Blog Action Day: The dark tunnel of poverty

Financial challenges negatively impact every aspect of a person’s life. Financial stress stifles careers, ruins relationships, and erodes emotional and physical health. Unfortunately, our counselors have become used to hearing words such as disaster, hopeless, and frustrated; they empathize with each and every client’s situation. In addition to outlining a plan of action, our counselors offer our clients hope—they turn on the light at the end of the tunnel.

But what if there was no light? For many people living below the poverty line, the tunnel remains dark. As part of Blog Action Day, I would like to join the PF Bloggers who are illuminating the issue of poverty by publishing some excerpts of an open letter written by the Tracey Stewart, President of the Board of Directors for The Delores Project. The Delores Project is an overnight shelter providing services to homeless women in Denver.

“Relative poverty exists whenever people do not have enough income to provide what most of us would consider a minimum standard of living. Poverty also means missing out on the social aspects of your community, as well as opportunities to develop your skills and talents. For an adult, maintaining social contacts is essential to good emotional and mental health. For women, the isolation that accompanies poverty is the intersection of cultural, material and institutional processes that can exclude them from everyday life (Reid, Ponic, 2004). Over time, the effects of chronic poverty tend to snowball. Increased debt and the loss of social networks can lead to another drastic outcome—homelessness.”

Ms. Stewart’s letter reminds me of another thing that our counselors generously offer our clients: perspective. As we enter the seasons of thanks and giving, remember that “a just society is not achieved when individuals pursue what is best for themselves, but when the community works together for the common good.”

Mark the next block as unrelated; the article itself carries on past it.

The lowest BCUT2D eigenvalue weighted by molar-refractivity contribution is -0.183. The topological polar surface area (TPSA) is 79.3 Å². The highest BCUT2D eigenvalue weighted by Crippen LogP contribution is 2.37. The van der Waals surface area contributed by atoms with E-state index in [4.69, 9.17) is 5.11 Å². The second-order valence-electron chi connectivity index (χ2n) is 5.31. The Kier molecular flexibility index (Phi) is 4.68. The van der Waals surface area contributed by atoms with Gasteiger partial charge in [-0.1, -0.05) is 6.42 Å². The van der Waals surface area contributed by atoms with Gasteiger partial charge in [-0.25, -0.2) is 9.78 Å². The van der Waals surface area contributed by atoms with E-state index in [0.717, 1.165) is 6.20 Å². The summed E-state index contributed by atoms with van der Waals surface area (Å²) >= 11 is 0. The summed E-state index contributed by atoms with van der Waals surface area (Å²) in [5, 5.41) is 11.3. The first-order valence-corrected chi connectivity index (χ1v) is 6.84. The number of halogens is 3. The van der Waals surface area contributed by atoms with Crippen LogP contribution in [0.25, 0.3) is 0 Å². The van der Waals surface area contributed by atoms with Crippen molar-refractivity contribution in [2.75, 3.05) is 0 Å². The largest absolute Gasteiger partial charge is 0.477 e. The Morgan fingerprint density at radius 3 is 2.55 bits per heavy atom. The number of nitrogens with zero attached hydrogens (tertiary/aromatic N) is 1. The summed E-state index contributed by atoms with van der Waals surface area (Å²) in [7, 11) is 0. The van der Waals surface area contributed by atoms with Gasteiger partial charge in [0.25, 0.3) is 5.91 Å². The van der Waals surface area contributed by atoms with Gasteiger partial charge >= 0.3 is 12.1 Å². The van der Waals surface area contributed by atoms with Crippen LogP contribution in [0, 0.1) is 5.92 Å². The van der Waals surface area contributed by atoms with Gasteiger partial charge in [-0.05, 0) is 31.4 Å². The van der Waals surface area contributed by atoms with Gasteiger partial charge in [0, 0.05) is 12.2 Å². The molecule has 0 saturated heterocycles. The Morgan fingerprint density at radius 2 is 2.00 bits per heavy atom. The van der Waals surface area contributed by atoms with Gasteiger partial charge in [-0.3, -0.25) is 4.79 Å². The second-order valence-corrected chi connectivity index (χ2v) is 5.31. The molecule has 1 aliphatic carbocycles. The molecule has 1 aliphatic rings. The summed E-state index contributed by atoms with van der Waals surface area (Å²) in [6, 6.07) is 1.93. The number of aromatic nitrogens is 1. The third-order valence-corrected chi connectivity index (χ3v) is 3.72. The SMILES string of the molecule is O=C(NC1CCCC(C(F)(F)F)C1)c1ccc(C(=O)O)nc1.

Kim McGrigg is the former Manager of Community and Media Relations for MMI.

  • The Consumer Federation of America (CFA) is an association of nonprofit consumer organizations that was established in 1968 to advance the consumer interest through research, advocacy, and education. Today, nearly 300 of these groups participate in the federation and govern it through their representatives on the organization's Board of Directors.

  • Since 2007, the Homeownership Preservation Foundation (HPF) has served as a trusted, neutral source of information for more than eight million homeowners. They are partnered with, and endorsed by, numerous major government agencies, including the U.S. Department of Housing and Urban Development and the Department of the Treasury.

  • The mission of the U.S. Department of Housing and Urban Development (HUD) is to create strong, sustainable, inclusive communities and quality affordable homes for all. HUD works to strengthen the housing market in order to bolster the economy and protect consumers; meet the need for quality affordable rental homes; utilize housing as a platform for improving quality of life; and build inclusive and sustainable communities free from discrimination.

  • The Council on Accreditation (COA) is an international, independent, nonprofit, human service accrediting organization. Their mission is to partner with human service organizations worldwide to improve service delivery outcomes by developing, applying, and promoting accreditation standards.

  • The National Foundation for Credit Counseling® (NFCC®), founded in 1951, is the nation’s largest and longest-serving nonprofit financial counseling organization. The NFCC’s mission is to promote the national agenda for financially responsible behavior, and build capacity for its members to deliver the highest-quality financial education and counseling services.